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Sunday, 27 September 2020

Al-Azhar grand imam asks to attend parliament session to reiterate rejection of bill ‘undermining its powers’

Al-Azhar believes the bill, which was provisionally approved by parliament last month, endangers its independence

Amr Mohamed Kandil , Sunday 23 Aug 2020
Ahmed El-Tayeb
Al-Azhar's Grand Imam Ahmed El-Tayeb (File photo: Reuters)
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Ahmed El-Tayyeb, the grand imam of Al-Azhar, has asked the parliament to allow him to attend a plenary session during which a controversial draft law on the Sunni institution will be discussed.
 
Al-Azhar believes the bill, which was provisionally approved by parliament last month, endangers its independence.
 
El-Tayyeb was quoted by Al-Azhar’s official Facebook page as asking to attend the session to give the institution’s view, in case the parliament insists on passing the bill despite the “constitutional violation” it comprises.
 
Drafted by Osama Al-Abd, the head of parliament’s religious endowments committee, and other MPs in 2017, the law aims at granting Dar Al-Iftaa, the state institution responsible for issuing Islamic religious opinions (fatwas), financial, technical and administrative independence, according to a report by a committee formed of members from the endowments, planning and constitutional parliamentary committees.
 
The law also aims to restructure authorities and powers of the grand mufti, the head of Dar Al-Iftaa, as well as the appointment procedures, period of tenure and procedures to renew the term of the mufti.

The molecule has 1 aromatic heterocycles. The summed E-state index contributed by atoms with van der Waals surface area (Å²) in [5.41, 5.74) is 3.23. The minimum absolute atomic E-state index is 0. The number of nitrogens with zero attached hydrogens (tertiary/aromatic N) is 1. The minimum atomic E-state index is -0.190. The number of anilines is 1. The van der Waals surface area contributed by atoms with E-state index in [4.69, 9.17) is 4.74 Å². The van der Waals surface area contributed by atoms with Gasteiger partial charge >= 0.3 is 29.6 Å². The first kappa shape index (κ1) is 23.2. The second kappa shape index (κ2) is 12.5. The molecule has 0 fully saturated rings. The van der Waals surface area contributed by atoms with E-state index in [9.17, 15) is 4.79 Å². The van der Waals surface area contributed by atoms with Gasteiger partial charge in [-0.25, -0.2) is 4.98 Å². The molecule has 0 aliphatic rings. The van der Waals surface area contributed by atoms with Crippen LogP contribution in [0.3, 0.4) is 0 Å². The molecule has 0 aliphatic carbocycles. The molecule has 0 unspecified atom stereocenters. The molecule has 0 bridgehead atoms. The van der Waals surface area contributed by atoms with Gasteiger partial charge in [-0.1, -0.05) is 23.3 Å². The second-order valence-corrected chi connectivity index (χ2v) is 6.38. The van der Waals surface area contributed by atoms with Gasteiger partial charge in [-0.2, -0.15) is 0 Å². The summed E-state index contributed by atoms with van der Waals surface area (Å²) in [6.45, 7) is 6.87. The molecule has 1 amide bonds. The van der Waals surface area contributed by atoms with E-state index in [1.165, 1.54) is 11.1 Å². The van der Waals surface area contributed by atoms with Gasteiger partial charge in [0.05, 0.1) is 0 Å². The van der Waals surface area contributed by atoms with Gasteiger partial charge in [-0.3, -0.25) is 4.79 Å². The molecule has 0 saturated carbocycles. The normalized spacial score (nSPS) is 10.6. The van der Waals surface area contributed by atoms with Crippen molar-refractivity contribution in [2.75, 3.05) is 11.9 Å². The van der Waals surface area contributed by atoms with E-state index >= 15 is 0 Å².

Al-Azhar believes the new law will establish an independent authority that is under the justice ministry and is not supervised by Al-Azhar.
 
El-Tayyeb, in his Sunday statements, said the draft law, if given final approval by the parliament, will build authorities “parallel” to Al-Azhar, and undermine its powers and message.
 
He also said that fatwas are part of Islamic affairs and religious sciences, which are referred to the supervision and review of Al-Azhar.
 
He presented a copy of a “circulated” report allegedly issued by the legislative department of the State Council, as the authority in charge of revising draft laws before issuance, stressing that it constitutes an “explicit violation” of the constitution.
 
The constitution designates Al-Azhar the main reference concerning all Islamic religious matters, including answering religious inquiries, presenting religious opinions on contemporary financial transactions and debunking misconceptions, said a letter sent by Al-Azhar’s Council of Senior Scholars to the parliament in July.
 
The body warned that assigning an authority that belongs to the justice ministry and is not affiliated with Al-Azhar to carry out these tasks violates the constitution and the independence of Al-Azhar, adding that Dar Al-Iftaa will accordingly become an entity that is independent from Al-Azhar and will carry out its message without any participation from Al-Azhar.
 
“Any Islamic religious authority established and working to achieve its [Al-Azhar’s] message is necessarily considered an integral part of Al-Azhar’s message,” the letter said, noting that Al-Azhar should therefore supervise this newly established authority’s work, given the constitutional powers granted to Al-Azhar.
 
Osama Al-Abd has said the bill will stem the tide of bizarre fatwas.
 
Grand Mufti Shawki Allam told MPs there is a need to end fatwa “chaos” by “entrusting Dar Al-Iftaa with the exclusive prerogative to issue fatwas.”
 
“The law states that a Mufti Preparation Centre be set up to provide muftis with scientific training and qualifications. At the end of the preparation period, each mufti will be granted a diploma and licence to issue fatwas on specified religious issues. No religious scholars will be allowed to issue fatwas without the diploma,” the mufti said.
 
The July report considers this academic mission stipulated by the draft law to be a violation of the mission of Al-Azhar, which is tasked with issuing scientific certificates in Islamic sciences.
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